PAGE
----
The key word is “easy” for the latest metal 3D printing launch from Desktop Metal.
Studio System 2
“The big thing with the Studio system when we originally launched it was all about making low-volume metal parts 3D printing easy and accessible. We had come into the market when all that was available with powder bed fusion. I know the landscape has changed a bit since then, now there are other smaller systems, other solutions in the low-volume metal 3D printing market,” Desktop Metal’s Arjun Aggarwal, VP Product & Business Development told me. “We wanted to introduce a new generation of the technology that brought the ease-of-use of the Studio System to the next step. We’d been spending a lot of time on materials development. One of the things we have in-house is a great materials team, and with their work we realized we could take out a step.”
The Studio System introduced an intriguingly accessible solution for low-volume metal 3D printing: an office-friendly, simple setup. Design a part — and Desktop Metal made that easy too with powerful software introductions — then 3D print it, debind it, and sinter it. Done: easy peasy.
But as with any product introduction, as time goes on, a natural question arises: how could this be better? And Desktop Metal is not a company to shy away from such a question, especially when customers have some ideas. While the debinder and debinding solution “was acceptable around the world,” Aggarwal confided, “some customers had issues”:
“We said, ‘Let’s see if we can make that process practically hands-off and take that middle step out.’ It’s only print and sinter now.”
Two-Step Metal 3D Printing
The Studio System 2 does away with the need for a debinding setup. New material formulations debind thermally rather than chemically.
“The new materials system is the backbone of the Studio System 2,” Aggarwal explained. “We started from scratch internally and designed a whole new materials system. There are no loose powders, that’s still a core benefit of the Studio System; we have these rods that encase a mixture of metal powder and binder. We went back to the drawing board, looked at that mixture, looked at each component, and selected new components that would no longer need to have a chemical debind phase. These could instead be broken down during a sintering cycle, in a thermal debinding process. Now what we have is, in our sintering, we pause at a relatively low temperature — compared to the temperature where it sinters — and all the binder in the rods that’s been extruded into the part is basically removed from the part during that debind. Then it elevates up to the sintering temperature.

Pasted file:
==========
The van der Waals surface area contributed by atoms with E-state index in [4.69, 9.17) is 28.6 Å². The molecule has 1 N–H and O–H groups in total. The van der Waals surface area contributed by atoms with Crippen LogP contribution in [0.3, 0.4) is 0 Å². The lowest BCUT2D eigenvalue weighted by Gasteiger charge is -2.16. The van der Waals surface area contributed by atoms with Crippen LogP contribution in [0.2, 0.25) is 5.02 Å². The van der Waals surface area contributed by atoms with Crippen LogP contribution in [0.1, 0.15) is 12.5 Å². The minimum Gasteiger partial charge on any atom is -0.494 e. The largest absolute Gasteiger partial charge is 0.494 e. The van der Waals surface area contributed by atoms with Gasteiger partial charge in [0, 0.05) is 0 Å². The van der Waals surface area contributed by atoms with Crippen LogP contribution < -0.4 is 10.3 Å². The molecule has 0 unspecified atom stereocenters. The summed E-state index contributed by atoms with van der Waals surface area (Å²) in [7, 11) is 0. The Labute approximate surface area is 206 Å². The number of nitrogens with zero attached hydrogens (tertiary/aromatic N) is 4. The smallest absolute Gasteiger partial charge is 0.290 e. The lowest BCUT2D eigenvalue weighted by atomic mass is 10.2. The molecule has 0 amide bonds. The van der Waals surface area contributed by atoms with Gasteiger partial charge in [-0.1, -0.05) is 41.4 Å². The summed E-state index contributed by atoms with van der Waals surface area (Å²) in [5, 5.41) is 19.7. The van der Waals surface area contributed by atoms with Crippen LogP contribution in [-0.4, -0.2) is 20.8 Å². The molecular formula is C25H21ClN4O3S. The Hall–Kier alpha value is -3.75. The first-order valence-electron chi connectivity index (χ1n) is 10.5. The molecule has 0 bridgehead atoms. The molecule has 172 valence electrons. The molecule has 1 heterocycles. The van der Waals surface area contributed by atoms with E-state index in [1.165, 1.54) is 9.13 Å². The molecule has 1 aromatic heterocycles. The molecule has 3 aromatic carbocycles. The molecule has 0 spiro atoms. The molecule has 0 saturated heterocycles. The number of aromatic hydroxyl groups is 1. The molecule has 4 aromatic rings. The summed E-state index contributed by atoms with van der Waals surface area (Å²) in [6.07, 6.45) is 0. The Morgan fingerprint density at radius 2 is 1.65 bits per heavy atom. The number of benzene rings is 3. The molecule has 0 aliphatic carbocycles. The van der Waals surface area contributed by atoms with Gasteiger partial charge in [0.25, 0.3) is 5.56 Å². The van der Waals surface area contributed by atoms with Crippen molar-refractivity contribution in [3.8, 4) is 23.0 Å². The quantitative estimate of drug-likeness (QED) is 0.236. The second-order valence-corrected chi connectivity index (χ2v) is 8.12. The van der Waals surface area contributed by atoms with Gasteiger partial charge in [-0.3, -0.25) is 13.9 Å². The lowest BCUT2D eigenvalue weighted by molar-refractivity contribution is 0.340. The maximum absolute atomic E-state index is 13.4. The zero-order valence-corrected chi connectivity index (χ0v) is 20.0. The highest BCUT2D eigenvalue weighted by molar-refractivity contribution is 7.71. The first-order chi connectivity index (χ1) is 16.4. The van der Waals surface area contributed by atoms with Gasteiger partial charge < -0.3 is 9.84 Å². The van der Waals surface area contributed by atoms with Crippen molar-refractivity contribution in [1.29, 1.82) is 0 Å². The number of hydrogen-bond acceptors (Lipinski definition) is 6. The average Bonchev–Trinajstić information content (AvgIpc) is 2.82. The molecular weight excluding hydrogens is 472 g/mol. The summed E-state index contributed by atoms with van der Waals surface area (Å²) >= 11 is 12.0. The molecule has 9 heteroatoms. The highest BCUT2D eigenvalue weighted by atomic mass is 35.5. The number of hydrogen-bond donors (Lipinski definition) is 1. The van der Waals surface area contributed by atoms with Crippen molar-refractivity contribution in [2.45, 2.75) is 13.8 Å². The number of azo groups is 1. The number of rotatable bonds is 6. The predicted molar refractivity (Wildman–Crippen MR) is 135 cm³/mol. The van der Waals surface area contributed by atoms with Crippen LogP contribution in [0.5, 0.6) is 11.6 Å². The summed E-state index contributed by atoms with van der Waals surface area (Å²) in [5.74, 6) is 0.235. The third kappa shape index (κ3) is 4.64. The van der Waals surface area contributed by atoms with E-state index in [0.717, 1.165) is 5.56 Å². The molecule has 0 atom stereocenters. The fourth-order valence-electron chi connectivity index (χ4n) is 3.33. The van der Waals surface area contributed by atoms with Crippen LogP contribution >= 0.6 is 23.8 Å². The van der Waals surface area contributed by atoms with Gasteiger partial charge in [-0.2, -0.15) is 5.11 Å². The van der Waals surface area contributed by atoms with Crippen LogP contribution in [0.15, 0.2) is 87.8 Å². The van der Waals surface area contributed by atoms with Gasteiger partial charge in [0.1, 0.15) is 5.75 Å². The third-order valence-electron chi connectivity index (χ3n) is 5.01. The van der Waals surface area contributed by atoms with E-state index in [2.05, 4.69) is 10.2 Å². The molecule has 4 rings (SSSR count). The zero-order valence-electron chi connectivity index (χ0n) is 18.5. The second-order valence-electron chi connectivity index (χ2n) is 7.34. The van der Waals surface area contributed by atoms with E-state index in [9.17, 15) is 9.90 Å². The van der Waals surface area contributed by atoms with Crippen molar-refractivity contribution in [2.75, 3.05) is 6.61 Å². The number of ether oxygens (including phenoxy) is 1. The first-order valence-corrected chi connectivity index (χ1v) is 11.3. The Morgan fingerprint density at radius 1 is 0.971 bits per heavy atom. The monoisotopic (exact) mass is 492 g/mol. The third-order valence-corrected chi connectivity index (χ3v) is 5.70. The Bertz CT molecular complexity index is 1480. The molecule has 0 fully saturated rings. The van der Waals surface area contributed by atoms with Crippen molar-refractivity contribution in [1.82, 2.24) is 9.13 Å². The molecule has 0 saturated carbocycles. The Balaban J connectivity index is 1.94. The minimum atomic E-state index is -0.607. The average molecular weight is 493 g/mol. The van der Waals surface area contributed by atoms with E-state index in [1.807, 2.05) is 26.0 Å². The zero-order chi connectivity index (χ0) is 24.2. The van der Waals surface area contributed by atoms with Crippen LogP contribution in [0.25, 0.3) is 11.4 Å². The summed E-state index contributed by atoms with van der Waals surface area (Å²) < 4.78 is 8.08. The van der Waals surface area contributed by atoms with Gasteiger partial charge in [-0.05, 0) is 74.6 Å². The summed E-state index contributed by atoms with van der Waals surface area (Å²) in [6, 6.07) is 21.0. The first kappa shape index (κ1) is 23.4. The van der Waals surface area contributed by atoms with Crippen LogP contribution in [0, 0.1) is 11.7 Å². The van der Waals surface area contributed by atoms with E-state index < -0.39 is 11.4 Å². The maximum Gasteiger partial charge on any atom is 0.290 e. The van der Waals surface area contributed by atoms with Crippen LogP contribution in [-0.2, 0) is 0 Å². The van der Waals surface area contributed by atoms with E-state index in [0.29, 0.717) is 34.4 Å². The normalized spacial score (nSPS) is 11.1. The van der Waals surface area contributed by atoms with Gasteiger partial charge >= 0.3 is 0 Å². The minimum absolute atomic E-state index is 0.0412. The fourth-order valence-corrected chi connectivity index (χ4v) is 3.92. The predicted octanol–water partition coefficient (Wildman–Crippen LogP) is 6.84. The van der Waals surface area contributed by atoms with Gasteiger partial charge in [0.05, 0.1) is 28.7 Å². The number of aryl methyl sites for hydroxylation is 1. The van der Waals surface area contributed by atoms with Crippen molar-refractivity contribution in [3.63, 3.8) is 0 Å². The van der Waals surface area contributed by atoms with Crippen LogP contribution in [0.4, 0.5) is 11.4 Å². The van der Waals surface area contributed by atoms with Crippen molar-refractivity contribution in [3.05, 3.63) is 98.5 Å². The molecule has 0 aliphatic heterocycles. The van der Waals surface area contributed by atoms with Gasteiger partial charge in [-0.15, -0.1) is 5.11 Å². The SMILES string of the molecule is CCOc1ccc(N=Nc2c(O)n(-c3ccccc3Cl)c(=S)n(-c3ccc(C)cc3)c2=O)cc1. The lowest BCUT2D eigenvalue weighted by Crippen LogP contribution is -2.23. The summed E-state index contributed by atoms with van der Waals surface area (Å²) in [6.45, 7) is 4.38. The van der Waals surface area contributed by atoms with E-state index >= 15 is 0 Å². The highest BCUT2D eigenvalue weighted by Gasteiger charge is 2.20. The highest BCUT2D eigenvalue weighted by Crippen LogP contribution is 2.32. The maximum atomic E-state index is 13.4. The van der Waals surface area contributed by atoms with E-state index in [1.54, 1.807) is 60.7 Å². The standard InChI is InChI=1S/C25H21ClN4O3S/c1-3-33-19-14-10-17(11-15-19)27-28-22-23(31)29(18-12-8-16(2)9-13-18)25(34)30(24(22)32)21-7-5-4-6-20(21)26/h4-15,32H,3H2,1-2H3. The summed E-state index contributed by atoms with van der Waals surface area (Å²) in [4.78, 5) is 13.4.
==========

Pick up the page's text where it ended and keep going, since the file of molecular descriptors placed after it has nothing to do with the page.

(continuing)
Desktop Metal’s Fabricate software includes sintering profiles for each material, automating the thermal debinding and sintering processes.
Easier, Better Metal 3D Printing
Along with eliminating an entire third of required steps, the Studio System 2 launch features “a whole host of other features,” as Aggarwal noted.
“There are significant improvements across the board — not only in processes, but parts,” he said. “We have R&D improving profiles for sintering, combined with hardware upgrades in the printer and the furnace, and we’re seeing really improved part quality.”